THE Scottish Licensed Trade Association (SLTA) is calling for different rates of alcohol duty for the on and off-trades, in a bid to offset some of the losses sustained by pubs, hotels and restaurants in the wake of the lower drink drive limit.
The trade group’s chief executive Paul Waterson said a duty differential between pubs and shops could help counter the “significant” drop in trade
experienced by many operators since the drink drive limit was reduced from 80mg per 100ml of blood to 50mg on December 5.
The call for Westminster to introduce a lower rate of alcohol tax for the on-trade comes after an SLTA survey revealed almost two thirds (64%) of premises had seen sales slump by up to 10% since the new limit came into force, with some reporting midweek trade is down by as much as 30%.
Waterson said the “fight is on” to save pubs.
“We’re trying to protect our businesses and get something back because this [lower drink drive limit] is seriously impacting on trade,” he said.
“We’re calling for different duty rates for the on and off-trades. We’ve got to look into it.
“I think if people are drinking in the on-trade, which is a controlled environment, duty should be less than for alcohol bought in a supermarket and drunk at home.”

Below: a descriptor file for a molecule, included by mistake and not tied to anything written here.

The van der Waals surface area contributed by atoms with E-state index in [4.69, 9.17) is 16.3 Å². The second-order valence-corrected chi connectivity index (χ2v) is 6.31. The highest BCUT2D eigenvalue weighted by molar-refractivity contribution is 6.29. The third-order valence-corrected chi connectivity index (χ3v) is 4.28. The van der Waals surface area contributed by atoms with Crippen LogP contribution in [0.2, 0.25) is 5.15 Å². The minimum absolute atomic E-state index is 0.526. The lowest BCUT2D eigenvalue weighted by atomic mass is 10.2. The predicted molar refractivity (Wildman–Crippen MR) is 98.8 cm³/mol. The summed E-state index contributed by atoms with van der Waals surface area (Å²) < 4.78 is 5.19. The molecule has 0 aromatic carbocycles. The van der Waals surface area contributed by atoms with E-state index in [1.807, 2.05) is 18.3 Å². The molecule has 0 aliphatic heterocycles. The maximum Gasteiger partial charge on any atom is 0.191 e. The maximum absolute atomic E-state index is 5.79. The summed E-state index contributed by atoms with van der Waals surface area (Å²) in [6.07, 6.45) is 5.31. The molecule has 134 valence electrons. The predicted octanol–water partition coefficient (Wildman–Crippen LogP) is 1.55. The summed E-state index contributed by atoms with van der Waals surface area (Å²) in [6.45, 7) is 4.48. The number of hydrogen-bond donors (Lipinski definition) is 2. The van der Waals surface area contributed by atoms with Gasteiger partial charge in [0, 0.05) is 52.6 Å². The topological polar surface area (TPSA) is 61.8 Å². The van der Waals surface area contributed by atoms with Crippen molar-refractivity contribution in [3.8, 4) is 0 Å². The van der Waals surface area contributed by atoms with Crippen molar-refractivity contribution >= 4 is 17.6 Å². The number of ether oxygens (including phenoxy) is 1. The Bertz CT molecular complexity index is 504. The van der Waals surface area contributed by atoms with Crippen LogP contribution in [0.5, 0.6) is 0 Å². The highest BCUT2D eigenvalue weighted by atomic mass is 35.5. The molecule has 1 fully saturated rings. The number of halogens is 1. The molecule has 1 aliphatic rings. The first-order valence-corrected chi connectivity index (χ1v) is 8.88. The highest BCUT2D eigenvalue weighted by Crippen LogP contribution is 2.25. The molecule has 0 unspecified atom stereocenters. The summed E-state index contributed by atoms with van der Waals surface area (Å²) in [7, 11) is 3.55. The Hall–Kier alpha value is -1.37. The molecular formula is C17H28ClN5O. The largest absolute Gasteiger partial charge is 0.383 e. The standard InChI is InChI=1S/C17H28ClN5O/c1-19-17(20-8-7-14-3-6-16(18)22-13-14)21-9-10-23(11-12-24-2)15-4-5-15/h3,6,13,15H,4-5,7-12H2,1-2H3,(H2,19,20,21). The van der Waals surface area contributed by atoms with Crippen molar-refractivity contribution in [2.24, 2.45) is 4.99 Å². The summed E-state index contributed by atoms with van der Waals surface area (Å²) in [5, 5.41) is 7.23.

The duty differential is one of a number of measures the trade group is lobbying for in a bid to alleviate the impact the lower limit is having on trade.
The SLTA is also calling for VAT on soft drinks to be scrapped in the on-trade – a proposal put forward by the Inverness & Highlands division of the SLTA at the trade group’s AGM last month; it wants business rates cut and the limits for 100% business rates relief changed so more pubs qualify; and it is calling for a different penalty to apply to drivers between 50mg and 80mg than those over 80mg.
“I think the Scottish Government was premature in bringing in the lower limit when it couldn’t change the penalties,” added Waterson.
“We’ve got to lobby for Westminster to change the penalties or push for the Scottish Government to get the powers to change them.
“We need support for the on-trade. Things are not getting any better.
“I worry that costs will be cut in the on-trade, there will be less staff and standards will drop.”